In anticipation of my Piano Therapy Concert in Toronto this coming Wednesday Oct 10, I decided to chat with friends ...
If you could arrange that you and your spouse die together at the same time, would you like that to happen?
I’m not talking about some murder-suicide thing. Either die naturally or even in an accident. I often think about this. I have been with my life partner since we were kids and I just can’t picture not having her in my life. So I think the answer to the above question has to be “yes” for me.
I guess this is what caught my attention when I read an article online about 4 years ago about a couple married 72 years who died holding hands. It’s a well told story that’s beautiful and heart-wrenching all at the same time. I bookmarked it and vowed that if the right musical project come along, I would set that story to music.
Fast forward to a couple of years later and I get an email from my friend, clarinetist, Michael Westwood. Mike secured a gig with the Greater Toronto Philharmonic Orchestra as a soloist. Would I like to compose a new clarinet concerto?…hell ya, I said!
I right away went back to that article I bookmarked. Gordon and Norma’s story never left me and I thought that a concerto would be the perfect way to tell their story. The clarinet has such a beautiful bright and melancholy high tone that soars across the rich strings and winds in the orchestra.
So I started working on it in the fall, and I worked and worked well into the winter and finally completed 3 movements and 20 minutes of music in March. Despite the many hours of focus, I’m so proud of the sound that I hear from the MIDI demo evoking the beauty of their story. Even though I never met Gordon and Norma and they come from a world far away from mine, I can hear them resonating in the music. I wonder what their family would think? Would they hear it too?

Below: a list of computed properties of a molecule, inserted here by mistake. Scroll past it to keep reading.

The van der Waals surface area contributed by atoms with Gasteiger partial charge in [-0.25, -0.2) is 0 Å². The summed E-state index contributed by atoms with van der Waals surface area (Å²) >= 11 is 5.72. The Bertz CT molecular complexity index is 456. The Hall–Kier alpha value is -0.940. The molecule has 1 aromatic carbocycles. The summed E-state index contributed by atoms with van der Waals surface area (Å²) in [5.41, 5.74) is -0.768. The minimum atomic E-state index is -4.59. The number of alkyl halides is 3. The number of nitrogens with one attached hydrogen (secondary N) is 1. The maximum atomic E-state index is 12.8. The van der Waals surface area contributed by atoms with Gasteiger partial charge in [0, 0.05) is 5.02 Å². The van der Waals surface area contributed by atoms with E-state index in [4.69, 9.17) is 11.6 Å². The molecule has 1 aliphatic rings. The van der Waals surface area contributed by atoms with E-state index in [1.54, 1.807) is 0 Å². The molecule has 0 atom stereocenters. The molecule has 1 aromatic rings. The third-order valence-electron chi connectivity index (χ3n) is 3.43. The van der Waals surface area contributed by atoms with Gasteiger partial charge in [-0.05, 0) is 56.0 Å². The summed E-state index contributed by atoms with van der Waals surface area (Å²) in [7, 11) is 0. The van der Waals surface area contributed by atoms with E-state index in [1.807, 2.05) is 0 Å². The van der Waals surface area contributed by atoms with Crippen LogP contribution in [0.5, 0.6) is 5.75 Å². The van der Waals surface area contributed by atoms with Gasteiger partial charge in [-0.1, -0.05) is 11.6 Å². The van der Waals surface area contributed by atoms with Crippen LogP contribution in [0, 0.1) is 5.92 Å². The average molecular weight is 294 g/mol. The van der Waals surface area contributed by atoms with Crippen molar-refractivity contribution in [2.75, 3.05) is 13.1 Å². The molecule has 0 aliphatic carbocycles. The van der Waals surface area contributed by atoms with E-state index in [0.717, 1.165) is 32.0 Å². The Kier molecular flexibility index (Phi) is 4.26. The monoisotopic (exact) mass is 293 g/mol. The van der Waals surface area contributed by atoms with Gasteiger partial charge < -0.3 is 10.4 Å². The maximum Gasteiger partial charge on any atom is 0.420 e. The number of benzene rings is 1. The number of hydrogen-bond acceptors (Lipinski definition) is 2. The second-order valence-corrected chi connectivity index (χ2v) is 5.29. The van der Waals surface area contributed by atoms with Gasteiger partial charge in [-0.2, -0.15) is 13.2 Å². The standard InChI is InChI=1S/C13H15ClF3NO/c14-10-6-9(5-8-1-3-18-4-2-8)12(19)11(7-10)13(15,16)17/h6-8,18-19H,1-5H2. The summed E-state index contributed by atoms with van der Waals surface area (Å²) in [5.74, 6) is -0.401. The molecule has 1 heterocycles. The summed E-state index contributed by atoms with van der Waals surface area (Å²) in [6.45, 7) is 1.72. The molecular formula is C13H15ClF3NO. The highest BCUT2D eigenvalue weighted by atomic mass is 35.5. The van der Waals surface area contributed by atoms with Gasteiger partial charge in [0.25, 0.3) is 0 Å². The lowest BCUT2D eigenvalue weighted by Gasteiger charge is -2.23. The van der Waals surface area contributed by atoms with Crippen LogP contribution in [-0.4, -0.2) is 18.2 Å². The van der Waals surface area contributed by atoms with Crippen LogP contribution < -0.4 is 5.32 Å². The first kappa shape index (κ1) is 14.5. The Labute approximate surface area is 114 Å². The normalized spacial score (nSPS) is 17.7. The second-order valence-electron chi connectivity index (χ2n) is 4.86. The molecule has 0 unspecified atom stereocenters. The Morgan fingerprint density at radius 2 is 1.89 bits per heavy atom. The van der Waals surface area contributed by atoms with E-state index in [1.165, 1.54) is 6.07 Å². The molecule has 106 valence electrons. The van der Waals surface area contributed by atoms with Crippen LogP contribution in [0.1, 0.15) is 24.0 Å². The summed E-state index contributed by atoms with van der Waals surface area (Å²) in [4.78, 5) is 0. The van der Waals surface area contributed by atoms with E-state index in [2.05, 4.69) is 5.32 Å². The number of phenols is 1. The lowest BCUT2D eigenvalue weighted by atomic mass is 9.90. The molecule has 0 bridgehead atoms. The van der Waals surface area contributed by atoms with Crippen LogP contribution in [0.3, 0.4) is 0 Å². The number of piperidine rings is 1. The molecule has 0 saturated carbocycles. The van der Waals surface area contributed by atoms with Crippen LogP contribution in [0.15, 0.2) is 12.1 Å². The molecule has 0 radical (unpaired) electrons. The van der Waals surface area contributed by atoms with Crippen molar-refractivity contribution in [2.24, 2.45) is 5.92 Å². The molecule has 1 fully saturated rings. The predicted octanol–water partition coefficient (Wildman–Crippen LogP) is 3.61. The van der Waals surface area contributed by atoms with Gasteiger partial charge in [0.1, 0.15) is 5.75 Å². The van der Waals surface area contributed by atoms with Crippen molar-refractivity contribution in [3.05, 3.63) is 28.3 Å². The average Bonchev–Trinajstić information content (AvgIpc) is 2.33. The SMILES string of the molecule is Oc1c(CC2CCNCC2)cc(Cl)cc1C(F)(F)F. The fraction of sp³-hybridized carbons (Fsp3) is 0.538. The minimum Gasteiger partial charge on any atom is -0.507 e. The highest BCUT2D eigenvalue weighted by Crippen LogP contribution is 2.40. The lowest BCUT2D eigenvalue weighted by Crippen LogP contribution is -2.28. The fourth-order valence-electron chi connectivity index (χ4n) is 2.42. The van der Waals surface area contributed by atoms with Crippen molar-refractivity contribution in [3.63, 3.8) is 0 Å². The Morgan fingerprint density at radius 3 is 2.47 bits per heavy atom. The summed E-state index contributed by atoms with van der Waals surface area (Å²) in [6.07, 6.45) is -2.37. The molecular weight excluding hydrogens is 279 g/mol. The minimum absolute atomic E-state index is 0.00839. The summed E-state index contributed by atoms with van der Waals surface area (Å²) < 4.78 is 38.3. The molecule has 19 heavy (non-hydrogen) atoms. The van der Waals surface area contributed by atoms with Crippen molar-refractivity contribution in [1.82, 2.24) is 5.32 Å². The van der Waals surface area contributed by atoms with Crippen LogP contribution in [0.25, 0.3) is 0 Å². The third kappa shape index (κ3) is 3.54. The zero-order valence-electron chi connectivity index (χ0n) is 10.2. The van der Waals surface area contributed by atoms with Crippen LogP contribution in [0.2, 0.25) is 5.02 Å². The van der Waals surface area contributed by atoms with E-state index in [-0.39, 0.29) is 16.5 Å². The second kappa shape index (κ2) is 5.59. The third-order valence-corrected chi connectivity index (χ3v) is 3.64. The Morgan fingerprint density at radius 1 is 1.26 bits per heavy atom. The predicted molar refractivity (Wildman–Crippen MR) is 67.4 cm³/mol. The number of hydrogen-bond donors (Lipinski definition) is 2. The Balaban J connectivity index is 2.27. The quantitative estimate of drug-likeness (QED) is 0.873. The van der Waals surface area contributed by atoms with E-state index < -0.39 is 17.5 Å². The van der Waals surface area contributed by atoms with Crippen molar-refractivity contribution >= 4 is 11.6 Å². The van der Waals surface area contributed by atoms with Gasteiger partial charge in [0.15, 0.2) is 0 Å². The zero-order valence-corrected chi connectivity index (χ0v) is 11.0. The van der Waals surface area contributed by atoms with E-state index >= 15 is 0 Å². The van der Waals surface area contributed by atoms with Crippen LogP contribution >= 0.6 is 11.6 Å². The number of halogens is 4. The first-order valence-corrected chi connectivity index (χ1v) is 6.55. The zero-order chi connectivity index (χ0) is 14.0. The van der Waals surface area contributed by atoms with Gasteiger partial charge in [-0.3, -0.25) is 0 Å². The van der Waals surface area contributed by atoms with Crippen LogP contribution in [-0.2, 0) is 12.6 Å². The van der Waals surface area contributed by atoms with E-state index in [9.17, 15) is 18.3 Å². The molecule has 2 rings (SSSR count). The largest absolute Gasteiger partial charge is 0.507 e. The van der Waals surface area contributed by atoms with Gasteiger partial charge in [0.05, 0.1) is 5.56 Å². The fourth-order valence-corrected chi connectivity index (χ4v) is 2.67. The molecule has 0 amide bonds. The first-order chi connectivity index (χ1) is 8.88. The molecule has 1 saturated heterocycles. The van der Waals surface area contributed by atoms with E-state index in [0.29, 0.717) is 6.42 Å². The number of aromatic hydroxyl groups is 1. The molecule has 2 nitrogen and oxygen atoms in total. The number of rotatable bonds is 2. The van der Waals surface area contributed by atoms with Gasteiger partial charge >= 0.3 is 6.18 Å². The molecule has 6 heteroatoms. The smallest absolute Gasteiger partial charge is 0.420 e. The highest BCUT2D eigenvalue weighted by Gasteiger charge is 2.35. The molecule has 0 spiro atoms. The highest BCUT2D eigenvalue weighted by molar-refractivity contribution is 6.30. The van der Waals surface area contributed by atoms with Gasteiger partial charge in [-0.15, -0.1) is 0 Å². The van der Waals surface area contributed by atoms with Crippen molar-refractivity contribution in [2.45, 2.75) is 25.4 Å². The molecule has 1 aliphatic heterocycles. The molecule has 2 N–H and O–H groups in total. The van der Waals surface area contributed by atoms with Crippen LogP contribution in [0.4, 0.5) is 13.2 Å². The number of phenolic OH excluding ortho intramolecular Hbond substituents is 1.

Now we’re just days away from the debut by Mike and the GTPO this Saturday night, May 9. I’m excited and nervous all at the same time. Do the musicians and the conductor hear and see Gordon and Norma in the music? If they do, then we have the best chance of the audience hearing it and feeling it as well.
And what about Gordon and Norma? What attracts us to their story? I guess we look to stories for something we wish for in our own lives. Lisa and I will both be 95 when we celebrate our 72nd wedding anniversary… I’ll be content holding her hand then as we fade away together.